Oct. 8, 2020, is National Depression Screening Day
Know the Signs, Find Out What You Can Do
With the coronavirus pandemic, massive job loss, financial insecurity, racial strife, and sheltering in place, the risk of depression and anxiety is even more prevalent in our country.
So, it is more important than ever for people to examine their mental well-being and recognize when they may feel anxious, sad or depressed. Even former First Lady Michelle Obama expressed that she is fighting “low-grade depression” because of what is going on in our country.
And she has a lot of company. One in three Americans is dealing with symptoms of stress or anxiety, according to data from the U.S. Census Bureau and the National Center for Health Statistics.
October 2020 is Depression Awareness Month and is a good time to refresh our understanding of the disease. According to an article in the John Hopkins University online magazine The Hub, “Depression is one of the most common mental health problems today. It is not just a state of unhappiness or sadness. It is a true disease,” the article says. “Depression is something we tend to recognize in others but may have a hard time seeing in ourselves. It can show in many physical and emotional ways.”
Among the signs of depression:
- Loss of appetite
- Not being able to sleep
- Sleeping too much
- Tiredness not related to physical exertion
- Restlessness or irritability
- Slowness of movement or speech
- Feeling depressed or withdrawn
- Loss of interest in things you once enjoyed
- Trouble concentrating or making decisions, poor memory
- Low self-esteem
- Thoughts of harming or killing oneself, or thoughts that life is not worth living
The treatment for depression may include both medicine and psychotherapy. Antidepressants can reduce suffering and can improve the ability to function during the depressed period. Therapy can offer emotional support and help you understand emotional factors that may be causing the depression.
Here’s what you can do for yourself:
Ongoing care and support help people manage this disease. Find a health care provider and therapist who meet your needs. Seek help when you feel like you may be getting ill.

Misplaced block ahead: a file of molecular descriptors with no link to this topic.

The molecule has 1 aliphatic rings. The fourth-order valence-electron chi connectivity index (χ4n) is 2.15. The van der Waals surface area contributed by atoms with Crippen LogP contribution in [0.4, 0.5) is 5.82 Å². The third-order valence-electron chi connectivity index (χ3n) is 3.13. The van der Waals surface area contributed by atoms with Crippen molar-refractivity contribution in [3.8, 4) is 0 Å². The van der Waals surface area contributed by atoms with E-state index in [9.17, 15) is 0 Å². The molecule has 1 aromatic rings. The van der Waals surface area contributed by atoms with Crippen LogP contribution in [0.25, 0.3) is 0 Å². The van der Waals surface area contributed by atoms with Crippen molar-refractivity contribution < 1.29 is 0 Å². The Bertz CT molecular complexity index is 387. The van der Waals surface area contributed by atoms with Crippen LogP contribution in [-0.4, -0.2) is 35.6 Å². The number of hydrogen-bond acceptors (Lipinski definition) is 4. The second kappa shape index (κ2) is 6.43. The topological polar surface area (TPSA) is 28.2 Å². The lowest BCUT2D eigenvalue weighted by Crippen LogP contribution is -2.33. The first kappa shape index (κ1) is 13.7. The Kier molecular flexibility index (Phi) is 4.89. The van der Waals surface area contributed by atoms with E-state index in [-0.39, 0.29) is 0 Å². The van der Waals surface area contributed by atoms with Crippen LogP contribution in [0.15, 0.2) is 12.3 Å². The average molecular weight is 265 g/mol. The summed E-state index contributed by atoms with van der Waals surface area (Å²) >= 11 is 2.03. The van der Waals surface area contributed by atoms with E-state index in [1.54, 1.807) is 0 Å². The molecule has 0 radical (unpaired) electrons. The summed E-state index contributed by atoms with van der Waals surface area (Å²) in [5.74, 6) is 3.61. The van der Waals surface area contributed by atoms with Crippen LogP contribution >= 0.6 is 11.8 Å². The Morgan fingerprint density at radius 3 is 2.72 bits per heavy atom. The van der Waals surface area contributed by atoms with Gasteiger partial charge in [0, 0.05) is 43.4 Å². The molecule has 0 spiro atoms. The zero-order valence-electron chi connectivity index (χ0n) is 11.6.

Be kind to yourself. Make it a point to do things that you enjoy (gardening, walking in nature, going to a movie). Reward yourself for small successes.
Take care of your physical body. Eat a balanced diet (low in saturated fat and high in fruits and vegetables). Exercise at least three times a week for 30 minutes. Even mild-to-moderate exercise (such as brisk walking) can make you feel better. Don’t drink alcohol, which can make depression worse.
Take medicine as prescribed. Tell each of your health care providers about all the prescription and over-the-counter medicines, vitamins, and supplements you take. Certain supplements interact with medicines and can result in dangerous side effects. Ask your pharmacist when you have questions about medicine interactions.
Talk with your family and trusted friends about your feelings and thoughts. Ask them to help you recognize behavior changes early so you can get help and, if needed, medicine can be adjusted.
Follow up with your health care provider, or as advised.
In addition, Oct. 8, is National Depression Screening Day. It’s an important day for many reasons. First, it can help people make an informed diagnosis. It also drags depression out of the darkness. And perhaps most important, it can bring help to those that need it.
Here’s how you can observe National Depression Screening Day:
- Learn something new
For those suffering symptoms, use National Depression Screening Day as a chance to learn how to manage them. For those who do not suffer from depression, learn how to help someone else.
2. Reach out to someone
Most people probably know someone suffering from depression. Reach out to them and let them know you support their battle.
3. Contribute to the fight
Whether or not you suffer from depression, use this day to fight back. Learn about volunteer opportunities. Or just write a Facebook post about the battle against depression — and let others know you understand and care.
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